Interview With Tom Turner
Tom is a photographic artist from Texas.
"My research examines the importance of time to our perception of the landscape, while also considering the relationship of people to their environments. My video and photographic series, “The Color of Memory,” observes the elasticity of time and color, constructing a more arbitrary relationship between the two. The rearranging of color channels in multiple layered images illustrate the fracturing of our perception of color as a fixed entity and how time alters our understanding of the landscape. "
Tell us a bit about yourself, your background and your work
I am a photographic artist and educator who recently arrived in Alaska from Texas. I have an MFA from Texas Tech University, where I studied Photography and Sculpture. I am interested in the fracturing of vision and expectation. I work primarily within the genera of landscape with subjects ranging from national parks to appropriated scientific illustrations and videos. I seek new ways of understanding the world through abstracting photographic imagery. Before turning towards a more artistic pursuit of image making, I was a photojournalist in Texas, California, and Michigan.
What first got you interested in photography?
Like many, I took a summer photography class at a small university in West Texas and fell in love with it. Once I graduated, I pursued photojournalism for the next 8 or 9 years. Somewhere along the way, I realized that I wasn’t making any images I truly felt were mine and spoke to how I saw the work I went back to get my MFA. After twenty years of being in various parts of the photo world, I know I am happiest when holding a camera.
How would you describe your approach to photography?
I am interested in fracturing the expectation of photography. Photography has been around for almost 200 years (since 1826), and we have created a vernacular or visual language built up around it. Some of this was found in and appropriated from painting, but some of it is a language built up around technology. For instance, I began to notice that back in the mid-2000’s we all had the same digital camera systems and could look at the images as we created them. We stopped trusting our eyes and began making images that look like what had won the last month’s or last year’s clip contests. Every contest we would see all of the winning photos looked the same; tight focus on the action, shallow depth of field, high contrast. Over and over. For a time, these visual tropes became how to win these contests.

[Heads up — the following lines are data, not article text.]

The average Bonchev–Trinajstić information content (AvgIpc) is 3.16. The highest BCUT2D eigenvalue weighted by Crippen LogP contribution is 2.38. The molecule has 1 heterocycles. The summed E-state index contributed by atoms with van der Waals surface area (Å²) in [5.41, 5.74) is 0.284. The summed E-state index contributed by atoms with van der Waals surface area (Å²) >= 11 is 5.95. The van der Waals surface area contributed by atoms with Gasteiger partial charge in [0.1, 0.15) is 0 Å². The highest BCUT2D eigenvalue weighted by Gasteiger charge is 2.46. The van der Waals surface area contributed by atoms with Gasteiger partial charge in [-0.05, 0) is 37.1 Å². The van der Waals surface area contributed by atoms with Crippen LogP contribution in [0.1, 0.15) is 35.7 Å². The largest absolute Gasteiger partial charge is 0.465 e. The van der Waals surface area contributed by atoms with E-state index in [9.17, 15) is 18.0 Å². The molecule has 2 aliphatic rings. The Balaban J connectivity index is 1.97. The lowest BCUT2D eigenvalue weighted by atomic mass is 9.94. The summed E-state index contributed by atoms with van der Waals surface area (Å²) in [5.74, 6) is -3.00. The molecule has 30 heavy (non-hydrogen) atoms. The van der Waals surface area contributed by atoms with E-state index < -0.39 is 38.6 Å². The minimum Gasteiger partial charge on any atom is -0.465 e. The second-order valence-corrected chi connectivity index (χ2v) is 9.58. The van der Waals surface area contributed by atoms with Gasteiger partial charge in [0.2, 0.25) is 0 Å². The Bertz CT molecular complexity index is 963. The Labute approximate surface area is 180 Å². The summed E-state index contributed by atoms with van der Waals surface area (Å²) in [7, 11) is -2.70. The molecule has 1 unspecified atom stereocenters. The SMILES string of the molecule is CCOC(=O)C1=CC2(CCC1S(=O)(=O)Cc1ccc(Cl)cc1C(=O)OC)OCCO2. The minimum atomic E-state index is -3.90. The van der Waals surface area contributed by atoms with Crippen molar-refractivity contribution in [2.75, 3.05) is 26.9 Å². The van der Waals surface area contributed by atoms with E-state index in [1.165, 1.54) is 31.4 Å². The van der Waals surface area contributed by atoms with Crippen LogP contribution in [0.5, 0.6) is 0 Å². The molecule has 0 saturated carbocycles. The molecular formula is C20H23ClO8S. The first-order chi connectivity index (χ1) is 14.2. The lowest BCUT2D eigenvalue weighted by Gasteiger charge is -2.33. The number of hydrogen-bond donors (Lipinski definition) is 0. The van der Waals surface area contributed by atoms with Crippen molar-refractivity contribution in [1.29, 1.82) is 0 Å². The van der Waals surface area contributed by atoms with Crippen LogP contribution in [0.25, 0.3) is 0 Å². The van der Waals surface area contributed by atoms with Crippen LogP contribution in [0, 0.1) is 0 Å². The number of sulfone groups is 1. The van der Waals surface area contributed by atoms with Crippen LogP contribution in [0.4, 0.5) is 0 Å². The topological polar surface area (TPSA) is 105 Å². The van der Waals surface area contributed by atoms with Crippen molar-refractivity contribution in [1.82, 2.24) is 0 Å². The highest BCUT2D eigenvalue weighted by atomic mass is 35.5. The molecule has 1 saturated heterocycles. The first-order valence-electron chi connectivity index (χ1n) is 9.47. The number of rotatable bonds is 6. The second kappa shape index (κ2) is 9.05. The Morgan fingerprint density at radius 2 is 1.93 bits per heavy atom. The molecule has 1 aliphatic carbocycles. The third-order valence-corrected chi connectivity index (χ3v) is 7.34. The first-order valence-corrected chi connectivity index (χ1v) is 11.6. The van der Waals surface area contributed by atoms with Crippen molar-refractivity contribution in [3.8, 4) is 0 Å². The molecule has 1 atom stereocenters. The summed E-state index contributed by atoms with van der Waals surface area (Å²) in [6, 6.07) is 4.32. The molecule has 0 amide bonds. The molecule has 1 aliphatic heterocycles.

Tell us about the themes you pursue in your work
I am interested in looking at the cracks of how we see the world. The major themes in my work revolve around the importance of time to our perception of the landscape, while also considering the relationship of people to their environments. Photography has the ability to observe the elasticity of time. In my recently completed body of work, “The Color of Memory,” I use color to construct a more arbitrary relationship within time (past and present). I use the photograph as source material and rearrange color channels from multiple images to illustrate the fracturing of our perception of color as a fixed entity and how time alters our understanding of the land. Misaligning the color plates within the images perform the same function as a prism when refracting white light into the component colors, creating colorful ghosting where movement occurs.
Some of the other major themes in my work have to do with the language of landscape photography and with how memory is shaped by and reshapes how we see the photographic image. Repeated exposures to awe-inspiring vistas stimulate a more layered experience. Generic or too often photographed landscapes allusively invoke equivalent memories in the viewer overlaying the present with the past. I strive to summon the viewer’s romanticized memory of their time in the nature, as well as challenge them to understand the environments in which they live.
What do you feel is the most challenging thing about being a photographer?
Photography itself isn’t difficult. The hardest part is knowing why. Why are you interested in making this image? Why is it different than the thousands of other images that have been made before it? Why should anyone else care about it? Why do I care about it? Why am I doing this? Answering the why questions are the hardest part of what artists do. There is this myth that an artist is the expert on their own work; I think this is a misconception; the artist is the most dedicated member of the audience. I continually come to questions that don’t have answers in my work and sometimes we don’t have the answer, and that’s ok too.
What style of work do you most identify with? any specific influences or research areas?
Some of the major influences on my work are ideas of the Sublime first developed by Edmond Burk. I also love landscape work with art historical reference points such as John Pfahl, Mark Kellett, and Bryan Wolf, and of course Idris Kahn.
Tell us what gear you use, what is your favorite equipment to use?
I try not to get too hung up on the equipment; after all, it’s just a means to an end. But that said, I have recently upgraded to a Phase One IQ3 50, and it is an incredible machine. The quality of images that come out of the medium format back is just astounding. Other than that I use a Canon 5D Mark III and a Gitzo tripod.
What advice would you have for other photographers?
Don’t get hung up on the gear. Learn to use what you have, learn it’s limitations and its advantages. Develop your ideas! Work out your photographic muscles every day. Shoot! Shoot! Shoot! Don’t be afraid to take chances with your art. Abandon the idea that your work is precious! MAKE WORK! Let the last idea lead you to the next idea. Your vision is what will set your images apart from everyone else’s.